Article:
Quite Possibly A Well-Timed New ETF

Markets Benzinga

One issue, and an overlooked one at that, new exchange-traded funds face is timing. As in, sometimes a new ETF comes to market with a valid concept but in the months immediately following its debut, the climate just is not right for that investment thesis.

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While investors will ultimately decide its fate, it is unlikely the Global X U.S. Infrastructure Development ETF (BATS: PAVE) will be viewed as ill-timed. Quite the contrary. Amid widespread anticipation of infrastructure largess from the Trump administration, PAVE could prove to be one of the better-timed new ETFs to come along in some time.

The Time Is Ripe For Infrastructure

After all, while he was campaigning last year, President Donald Trump pledged to spend $1 trillion shoring up U.S. bridges, highways, railroads and other infrastructure items. The United States needs it. Considering this is the world's largest economy, infrastructure here is poor. Without significant improvements in the coming years, could cost the economy trillions of dollars and scores of lost jobs.

PAVE, which debuted Wednesday, follows the INDXX U.S. Infrastructure Development Index, which includes construction companies, heavy machinery manufacturers, engineering firms and raw materials makers.

"Many economists believe that increases in public or private spending on infrastructure development can significantly boost economic growth. According to research from S&P, a 1 percent increase in U.S. infrastructure spending as a percentage of GDP translates to a 1.7 percent increase in GDP over the next three years, or a 70 percent return on investment," according to Global X.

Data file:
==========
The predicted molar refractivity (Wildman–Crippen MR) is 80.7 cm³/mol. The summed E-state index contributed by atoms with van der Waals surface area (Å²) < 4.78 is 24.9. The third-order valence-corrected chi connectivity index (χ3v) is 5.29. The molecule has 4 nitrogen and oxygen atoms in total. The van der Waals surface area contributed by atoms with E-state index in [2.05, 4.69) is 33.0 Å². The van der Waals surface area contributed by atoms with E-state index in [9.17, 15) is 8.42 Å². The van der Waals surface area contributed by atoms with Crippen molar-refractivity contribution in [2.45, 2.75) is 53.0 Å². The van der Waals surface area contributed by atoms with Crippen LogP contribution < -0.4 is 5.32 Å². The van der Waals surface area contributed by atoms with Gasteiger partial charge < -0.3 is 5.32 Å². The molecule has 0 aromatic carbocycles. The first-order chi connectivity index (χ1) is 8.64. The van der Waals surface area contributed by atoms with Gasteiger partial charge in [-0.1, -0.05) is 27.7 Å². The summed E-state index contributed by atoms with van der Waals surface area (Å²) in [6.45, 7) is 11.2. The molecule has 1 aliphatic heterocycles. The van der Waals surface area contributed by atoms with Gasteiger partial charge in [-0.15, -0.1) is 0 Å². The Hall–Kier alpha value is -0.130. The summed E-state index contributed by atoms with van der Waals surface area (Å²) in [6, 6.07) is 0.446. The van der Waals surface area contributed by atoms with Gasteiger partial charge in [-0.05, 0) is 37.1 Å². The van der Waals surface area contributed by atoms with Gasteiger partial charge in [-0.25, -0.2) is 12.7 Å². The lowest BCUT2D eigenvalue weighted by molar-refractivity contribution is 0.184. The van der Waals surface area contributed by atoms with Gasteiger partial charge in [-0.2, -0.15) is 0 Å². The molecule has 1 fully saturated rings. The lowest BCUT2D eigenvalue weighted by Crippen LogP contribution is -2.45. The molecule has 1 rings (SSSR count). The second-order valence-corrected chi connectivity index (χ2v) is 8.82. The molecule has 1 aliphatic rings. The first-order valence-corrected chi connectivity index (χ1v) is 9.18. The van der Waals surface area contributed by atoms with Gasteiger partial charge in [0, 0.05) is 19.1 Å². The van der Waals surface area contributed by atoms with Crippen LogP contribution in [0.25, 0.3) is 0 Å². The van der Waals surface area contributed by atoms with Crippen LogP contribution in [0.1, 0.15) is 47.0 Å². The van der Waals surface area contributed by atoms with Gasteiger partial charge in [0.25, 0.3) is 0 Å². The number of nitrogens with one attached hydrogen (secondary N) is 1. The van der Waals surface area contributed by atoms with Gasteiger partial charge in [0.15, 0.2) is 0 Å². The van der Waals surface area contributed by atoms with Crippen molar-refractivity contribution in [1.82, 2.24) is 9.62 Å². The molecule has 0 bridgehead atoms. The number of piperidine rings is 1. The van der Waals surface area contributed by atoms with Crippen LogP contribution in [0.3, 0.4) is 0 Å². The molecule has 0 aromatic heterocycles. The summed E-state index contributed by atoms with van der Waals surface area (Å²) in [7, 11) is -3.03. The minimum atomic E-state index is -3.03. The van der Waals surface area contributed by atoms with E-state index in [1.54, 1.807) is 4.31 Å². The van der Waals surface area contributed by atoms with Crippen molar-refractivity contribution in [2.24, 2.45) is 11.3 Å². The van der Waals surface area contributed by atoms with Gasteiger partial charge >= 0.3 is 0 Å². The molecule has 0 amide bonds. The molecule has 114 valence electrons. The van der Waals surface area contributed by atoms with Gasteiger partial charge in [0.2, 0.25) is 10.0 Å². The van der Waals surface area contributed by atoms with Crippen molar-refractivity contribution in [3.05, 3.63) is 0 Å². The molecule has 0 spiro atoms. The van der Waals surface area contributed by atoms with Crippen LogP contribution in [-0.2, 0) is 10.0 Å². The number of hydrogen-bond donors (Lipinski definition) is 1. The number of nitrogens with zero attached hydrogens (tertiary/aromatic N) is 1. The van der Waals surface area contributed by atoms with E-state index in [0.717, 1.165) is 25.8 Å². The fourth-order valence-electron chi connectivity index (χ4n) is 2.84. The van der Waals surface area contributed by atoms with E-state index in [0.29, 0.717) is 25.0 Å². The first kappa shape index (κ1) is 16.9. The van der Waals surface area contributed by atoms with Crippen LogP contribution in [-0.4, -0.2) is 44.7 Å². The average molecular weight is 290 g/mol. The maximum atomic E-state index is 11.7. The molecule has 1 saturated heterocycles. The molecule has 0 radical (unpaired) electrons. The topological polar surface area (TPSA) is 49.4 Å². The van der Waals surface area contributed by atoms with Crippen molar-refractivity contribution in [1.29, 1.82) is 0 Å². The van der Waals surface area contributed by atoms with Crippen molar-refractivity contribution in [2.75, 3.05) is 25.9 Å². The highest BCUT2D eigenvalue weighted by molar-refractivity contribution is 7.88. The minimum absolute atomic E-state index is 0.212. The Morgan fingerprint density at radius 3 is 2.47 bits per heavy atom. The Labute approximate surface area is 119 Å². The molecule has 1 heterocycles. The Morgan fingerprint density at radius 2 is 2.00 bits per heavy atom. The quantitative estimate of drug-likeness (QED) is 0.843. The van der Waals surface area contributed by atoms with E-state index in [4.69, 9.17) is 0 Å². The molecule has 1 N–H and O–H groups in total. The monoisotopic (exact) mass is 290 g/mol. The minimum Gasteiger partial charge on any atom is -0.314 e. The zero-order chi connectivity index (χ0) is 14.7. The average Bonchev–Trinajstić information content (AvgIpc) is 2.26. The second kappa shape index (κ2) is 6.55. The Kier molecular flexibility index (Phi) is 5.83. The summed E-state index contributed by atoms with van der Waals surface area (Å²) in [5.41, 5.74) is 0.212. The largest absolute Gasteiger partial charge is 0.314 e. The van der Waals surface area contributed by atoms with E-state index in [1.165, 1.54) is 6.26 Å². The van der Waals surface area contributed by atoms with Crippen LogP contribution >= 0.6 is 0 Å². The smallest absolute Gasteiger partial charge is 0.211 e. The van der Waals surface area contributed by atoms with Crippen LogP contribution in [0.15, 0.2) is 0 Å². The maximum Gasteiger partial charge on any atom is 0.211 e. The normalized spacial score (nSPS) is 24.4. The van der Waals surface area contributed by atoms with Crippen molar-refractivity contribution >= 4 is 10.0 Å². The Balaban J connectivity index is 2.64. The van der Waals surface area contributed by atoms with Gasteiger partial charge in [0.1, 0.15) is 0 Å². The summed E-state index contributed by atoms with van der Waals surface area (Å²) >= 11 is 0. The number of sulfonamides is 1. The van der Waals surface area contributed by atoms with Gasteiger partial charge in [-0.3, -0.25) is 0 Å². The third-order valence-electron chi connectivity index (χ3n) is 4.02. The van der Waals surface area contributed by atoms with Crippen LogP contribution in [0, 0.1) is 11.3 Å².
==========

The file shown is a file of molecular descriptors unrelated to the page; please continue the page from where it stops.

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Things To Consider When Considering PAVE

There are some important points regarding PAVE and its potential going forward. First, the ETF, unlike many established infrastructure ETFs, is entirely devoted to U.S. companies. Second, PAVE is heavily allocated to industrial and materials stocks, sensible allocations for an infrastructure fund, but many of PAVE's older rivals focus more on the energy and utilities sectors.

By themselves, U.S. airports highlight the need for infrastructure improvements and PAVE's potential for investors going forward.

As Benzinga previously reported, the American Society of Civil Engineering (ASCE) released its 2017 report on the health of the nations airport infrastructure, and the results arent pretty. Despite the fact that more than two million passengers rely on domestic airline travel each day, the ASCE gave the nations airports a grade of D in terms of their condition.

PAVE holds 88 stocks and charges 0.47 percent per year, or $47 on a $10,000 investment.

Related Links:

  • America's Top Engineers Think The Country Is In Terrible Shape
  • ASCE Deems Nearly One In 10 U.S. Bridges Structurally Deficient, Issues C-Plus Rating
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